Director: Frank Coraci
Cast: Adam Sandler, Drew Barrymore, Bella Thorne, Braxton Beckham, Emma Fuhrmann, Kyle Red Silverstein, Alyvia Alyn Lind, Wendi McLendon-Covey, Kevin Nealon, Abdoulay NGom, Jessica Lowe, Terry Crews, Joel McHale, Shaquille O'Neal
MPAA Rating: (for crude and sexual content and language)
Running Time: 1:57
Release Date: 5/23/14
Review by Mark Dujsik | May 22, 2014
There are times during Blended when it almost feels like it's enough that Adam Sandler doesn't play a loud-mouthed jerk who keeps talking even while everyone around him wishes he would just shut up already. The worst his character here does is to joke that he assumed the husband of woman with whom he's on a blind date killed himself rather than put up with her for another second more.
We suppose the character believes she had it coming. After all, she dared to assume that his wife divorced him, given that he's the kind of guy who would bring a blind date to a sports bar where the main attractions are waitresses in tight-fitting shirts that show off the assets of their torsos and spicy food.
Instead, to counter her pointed and worthwhile question of which of his many flaws is the reason his wife left him, he utters a single word: "Cancer." Thus begins the movie's adherence to another go-to Sandler character: the melancholy buffoon. This character may be socially inept, too, but it's not because he's so damn angry. It's because he's so darn sad.
The angry Sandler character can be—and usually is—obnoxious; the sad Sandler character is more relatable but in inverse variation to how cloying the movie in which the character is featured is. Blended gets its maudlin streak out of system early with the introduction of not one, not two, but three daughters to whom Sandler's Jim has difficulty relating.
Hillary (Bella Thorne) is a tomboy with a bowl cut whom everyone mistakes for a boy (It doesn't help that her father calls her "Larry") in a running gag that starts to feel cruel pretty quickly. Espn (Emma Fuhrmann), whom Jim named after his favorite sports network (seriously), imagines that her deceased mother is still present, leaving chairs empty for her to sit and having nightly talks with her. She has the same haircut as her older sister and is also thought to be a boy repeatedly. Lou (Alyvia Alyn Lind), the youngest, wants to know what her dad misses most about her mom.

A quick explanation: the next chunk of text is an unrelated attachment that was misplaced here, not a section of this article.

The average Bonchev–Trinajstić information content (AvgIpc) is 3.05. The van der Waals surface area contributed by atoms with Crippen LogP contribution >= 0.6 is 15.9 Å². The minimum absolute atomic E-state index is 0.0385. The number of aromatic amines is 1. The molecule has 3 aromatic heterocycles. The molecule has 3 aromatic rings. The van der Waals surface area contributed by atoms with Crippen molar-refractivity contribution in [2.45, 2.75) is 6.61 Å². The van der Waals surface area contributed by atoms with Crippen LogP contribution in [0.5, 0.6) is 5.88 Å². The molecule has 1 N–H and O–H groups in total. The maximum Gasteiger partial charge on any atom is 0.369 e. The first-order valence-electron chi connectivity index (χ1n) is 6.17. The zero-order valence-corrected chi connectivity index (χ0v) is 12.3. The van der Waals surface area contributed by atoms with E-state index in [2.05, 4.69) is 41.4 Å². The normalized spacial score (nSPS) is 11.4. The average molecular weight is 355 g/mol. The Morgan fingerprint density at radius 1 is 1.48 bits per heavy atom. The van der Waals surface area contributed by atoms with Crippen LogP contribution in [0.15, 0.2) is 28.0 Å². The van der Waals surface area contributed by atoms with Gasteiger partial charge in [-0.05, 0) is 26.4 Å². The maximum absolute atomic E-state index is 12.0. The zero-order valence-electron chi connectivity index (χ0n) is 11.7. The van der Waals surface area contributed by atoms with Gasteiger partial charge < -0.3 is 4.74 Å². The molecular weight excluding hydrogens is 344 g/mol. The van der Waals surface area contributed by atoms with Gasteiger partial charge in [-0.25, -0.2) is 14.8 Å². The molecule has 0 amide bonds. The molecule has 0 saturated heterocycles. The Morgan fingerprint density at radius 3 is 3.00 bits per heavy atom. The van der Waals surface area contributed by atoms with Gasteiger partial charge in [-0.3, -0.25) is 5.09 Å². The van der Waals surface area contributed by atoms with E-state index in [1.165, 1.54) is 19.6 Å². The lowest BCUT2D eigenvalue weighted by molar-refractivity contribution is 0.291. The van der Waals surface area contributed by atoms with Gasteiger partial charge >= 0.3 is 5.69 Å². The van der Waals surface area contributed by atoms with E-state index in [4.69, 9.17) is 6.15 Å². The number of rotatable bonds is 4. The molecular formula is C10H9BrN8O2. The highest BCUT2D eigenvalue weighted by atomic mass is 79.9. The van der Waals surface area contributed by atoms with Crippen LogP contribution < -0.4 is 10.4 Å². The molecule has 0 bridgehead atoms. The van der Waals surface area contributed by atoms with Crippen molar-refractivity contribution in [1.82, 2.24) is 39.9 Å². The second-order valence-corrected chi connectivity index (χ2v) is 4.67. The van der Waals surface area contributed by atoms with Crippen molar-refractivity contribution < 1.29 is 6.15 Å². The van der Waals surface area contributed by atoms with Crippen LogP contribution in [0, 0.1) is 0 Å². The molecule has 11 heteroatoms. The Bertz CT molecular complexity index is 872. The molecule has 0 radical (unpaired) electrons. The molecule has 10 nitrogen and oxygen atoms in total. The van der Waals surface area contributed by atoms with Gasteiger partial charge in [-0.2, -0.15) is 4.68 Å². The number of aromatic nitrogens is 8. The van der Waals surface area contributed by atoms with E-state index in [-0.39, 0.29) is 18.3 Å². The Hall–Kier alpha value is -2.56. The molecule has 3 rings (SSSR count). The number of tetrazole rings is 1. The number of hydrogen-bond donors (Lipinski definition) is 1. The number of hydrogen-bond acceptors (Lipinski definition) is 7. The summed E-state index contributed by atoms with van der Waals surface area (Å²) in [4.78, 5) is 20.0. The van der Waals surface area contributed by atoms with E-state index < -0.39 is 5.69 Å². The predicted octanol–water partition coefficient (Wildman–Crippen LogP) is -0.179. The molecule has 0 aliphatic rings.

The underlying current here is that Jim knows he isn't enough for his daughters, but he also doesn't want to disrespect his wife's memory by looking for another woman with whom to have a new life. There's something honest in this, and it's as if Ivan Menchell and Clare Sera's screenplay decides to go out of its way from exploring that angle.
The movie goes way, way out of its way from the accidental meetings between Jim and Lauren (Drew Barrymore), the other half on that disastrous blind date who is divorced and has two sons. They meet at a convenience store, where Jim is trying to buy feminine products for his teenage daughter and Lauren is trying to find the right men's magazine to replace the centerfold she found under her elder son's bed and subsequently destroyed. They argue then come together then end up fighting again. Then he has to return her credit card, which the cashier swapped for his. They argue then come together then end up fighting again.
With the usual dynamic in place and after Lauren's friend Jen (Wendi McLendon-Covey) turns down a trip with her boyfriend, the two families end up at a fancy resort in South Africa, where Jim and Lauren get to argue, come together, and end up fighting again in a more exotic location. The screenplay makes sure we know they are really compatible in big and small ways. They share a similar philosophy of parenting, which doesn't seem too much of a stretch given their circumstances. There's even a scene where they discover they take their coffee the same way, and only in a generic romantic comedy would such a coincidence be given equal weight to the fact that two people believe their children are the most important things in their lives.
The good thing is the manipulative coincidences divert our attention from a lot of what's happening outside of Jim and Lauren's burgeoning relationship. Primarily, we don't think too much of how distracting the movie's random comic asides are. There's a scene where Lauren goes parasailing while on a safari, and the jeep runs out of gas. There's another where Jim takes one of Lauren's sons for a ride on an ostrich. An African chorus shows up at inappropriate moments to sing about what's happening. None of this makes a lick of sense in the context of the central question of whether or not Jim and Lauren will get together (Is it really a question anyway?), and very little of it is funny to one degree or another. These gags are obligatory. We've come to expect arbitrary wackiness in a movie featuring Sandler.
It's well past time for one of his movies to shirk our expectations in this regard because—despite the phony, put-upon cuteness—there is a fundamental sweetness to the scenes that focus on Jim and Lauren (That Sandler isn't insufferable and Barrymore is unstoppably sunny help a lot). At least there is when Blended doesn't play coy about their predetermined romance.
Copyright © 2014 by Mark Dujsik. All rights reserved.
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